So to get our number of vm’s that can be powered on in this case, we take:

(75 /100 * 268435456) / ((107374182400 / (2 * 1048576) * 4 * 3) * 2)

(75 /100 * 268435456) / ((107374182400 / 2097152 * 4 * 3) * 2)

201326592 / (614400 * 2)

201326592 / 1228800

For a total of: 163.84 or roughly 163 such virtual machines that can be powered up with these settings and current snapshots.

What’s interesting is that with each disk that is added to this formula, the number of available virtual machines that you can power up goes down considerably. Let’s just put one more disk in this formula to take a look:

(75 /100 * 268435456) / ((107374182400 / (2 * 1048576) * 4 * 3) * 3)

201326592 / ((107374182400 / 2097152 * 4 * 3) * 3)

201326592 / (614400 * 3)

201326592 / 1843200

Now we can only power up 109 of these type of machines with just one more disk! Imagine what your figures will look like with vm’s that have 5 or 6 virtual disks on them. Yet another reason why snapshots should be temporary!


On to the adjustments

If you find yourself in the unwanted predicament that your machines will not power on due to low heap, you may want to increase it slightly and you should never just crank it to the maximum allowed.

Turn it up to 11

This may have an adverse affect on your host(s) and may make matters worse! Start off by just doubling what is currently allocated.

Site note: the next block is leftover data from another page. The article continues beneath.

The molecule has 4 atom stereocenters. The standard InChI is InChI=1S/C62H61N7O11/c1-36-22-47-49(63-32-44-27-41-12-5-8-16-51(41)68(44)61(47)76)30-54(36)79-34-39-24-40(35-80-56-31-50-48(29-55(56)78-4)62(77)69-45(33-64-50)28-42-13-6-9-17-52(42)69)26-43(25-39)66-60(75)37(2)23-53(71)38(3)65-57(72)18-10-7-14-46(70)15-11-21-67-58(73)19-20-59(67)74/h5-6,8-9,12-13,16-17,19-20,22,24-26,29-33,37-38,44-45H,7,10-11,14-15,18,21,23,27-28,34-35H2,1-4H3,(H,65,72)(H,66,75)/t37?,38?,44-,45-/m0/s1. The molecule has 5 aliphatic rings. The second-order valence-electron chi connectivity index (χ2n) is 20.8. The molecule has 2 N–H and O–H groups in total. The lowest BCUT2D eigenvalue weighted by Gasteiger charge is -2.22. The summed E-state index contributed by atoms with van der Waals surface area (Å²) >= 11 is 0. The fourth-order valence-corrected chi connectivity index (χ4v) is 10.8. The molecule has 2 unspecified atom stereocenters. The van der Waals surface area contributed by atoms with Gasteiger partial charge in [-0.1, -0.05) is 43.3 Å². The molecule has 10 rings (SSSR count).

Increasing this through the Virtual Infrastructure Client can be done here:

COW Heap Size VIC

You can also do this via command line by executing these commands.

To see the current value:

~ # esxcfg-advcfg -g /COW/COWMaxHeapSizeMB
Value of COWMaxHeapSizeMB is 192

To change the value:

~ # esxcfg-advcfg -s 256 /COW/COWMaxHeapSizeMB
Value of COWMaxHeapSizeMB is 256MB

*The vSphere host must be restarted take advantage of the new heap size!


Shellshock / BASH VMware Patches

I’m sure everyone is aware of yet another vulnerability that was discovered just the other week and this time it is targeted at the BASH shell that is on almost every unix system. As this pertains to our VMware environments, there is the good, the bad and the ugly.

The Good:

Ever since VMware went to ESXi for the vSphere platform, they have removed underlying dependency on a full blown Unix environment and vSphere hosts now run the Ash shell (busybox) for commands. This encompasses all versions of ESXi (vSphere). Another good part about this is that many of these patches are very easy to apply and don’t take a lot of work. I patched a number of test virtual appliances within 20-30 minutes.